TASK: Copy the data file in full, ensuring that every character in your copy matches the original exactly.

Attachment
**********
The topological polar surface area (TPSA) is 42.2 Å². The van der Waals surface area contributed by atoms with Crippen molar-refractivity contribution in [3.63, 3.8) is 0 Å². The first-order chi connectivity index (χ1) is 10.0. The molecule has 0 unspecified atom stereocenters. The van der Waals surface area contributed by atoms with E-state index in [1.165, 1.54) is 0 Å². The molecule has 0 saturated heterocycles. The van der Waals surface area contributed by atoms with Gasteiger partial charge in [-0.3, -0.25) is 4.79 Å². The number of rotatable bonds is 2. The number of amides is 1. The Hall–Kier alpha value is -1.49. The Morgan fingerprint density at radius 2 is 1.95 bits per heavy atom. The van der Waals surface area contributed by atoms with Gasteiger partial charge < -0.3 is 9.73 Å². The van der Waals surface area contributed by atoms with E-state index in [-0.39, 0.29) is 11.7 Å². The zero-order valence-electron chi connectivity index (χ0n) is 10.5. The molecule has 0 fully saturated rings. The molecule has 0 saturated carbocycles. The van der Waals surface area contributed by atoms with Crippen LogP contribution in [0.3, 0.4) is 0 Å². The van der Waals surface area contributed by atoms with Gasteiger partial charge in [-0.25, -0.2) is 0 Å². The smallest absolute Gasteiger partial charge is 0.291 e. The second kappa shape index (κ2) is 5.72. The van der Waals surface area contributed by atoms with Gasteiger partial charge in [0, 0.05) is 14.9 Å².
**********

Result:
The topological polar surface area (TPSA) is 42.2 Å². The van der Waals surface area contributed by atoms with Crippen molar-refractivity contribution in [3.63, 3.8) is 0 Å². The first-order chi connectivity index (χ1) is 10.0. The molecule has 0 unspecified atom stereocenters. The van der Waals surface area contributed by atoms with E-state index in [1.165, 1.54) is 0 Å². The molecule has 0 saturated heterocycles. The van der Waals surface area contributed by atoms with Gasteiger partial charge in [-0.3, -0.25) is 4.79 Å². The number of rotatable bonds is 2. The number of amides is 1. The Hall–Kier alpha value is -1.49. The Morgan fingerprint density at radius 2 is 1.95 bits per heavy atom. The van der Waals surface area contributed by atoms with Gasteiger partial charge < -0.3 is 9.73 Å². The van der Waals surface area contributed by atoms with E-state index in [-0.39, 0.29) is 11.7 Å². The zero-order valence-electron chi connectivity index (χ0n) is 10.5. The molecule has 0 fully saturated rings. The molecule has 0 saturated carbocycles. The van der Waals surface area contributed by atoms with Crippen LogP contribution in [0.3, 0.4) is 0 Å². The van der Waals surface area contributed by atoms with Gasteiger partial charge in [-0.25, -0.2) is 0 Å². The smallest absolute Gasteiger partial charge is 0.291 e. The second kappa shape index (κ2) is 5.72. The van der Waals surface area contributed by atoms with Gasteiger partial charge in [0, 0.05) is 14.9 Å².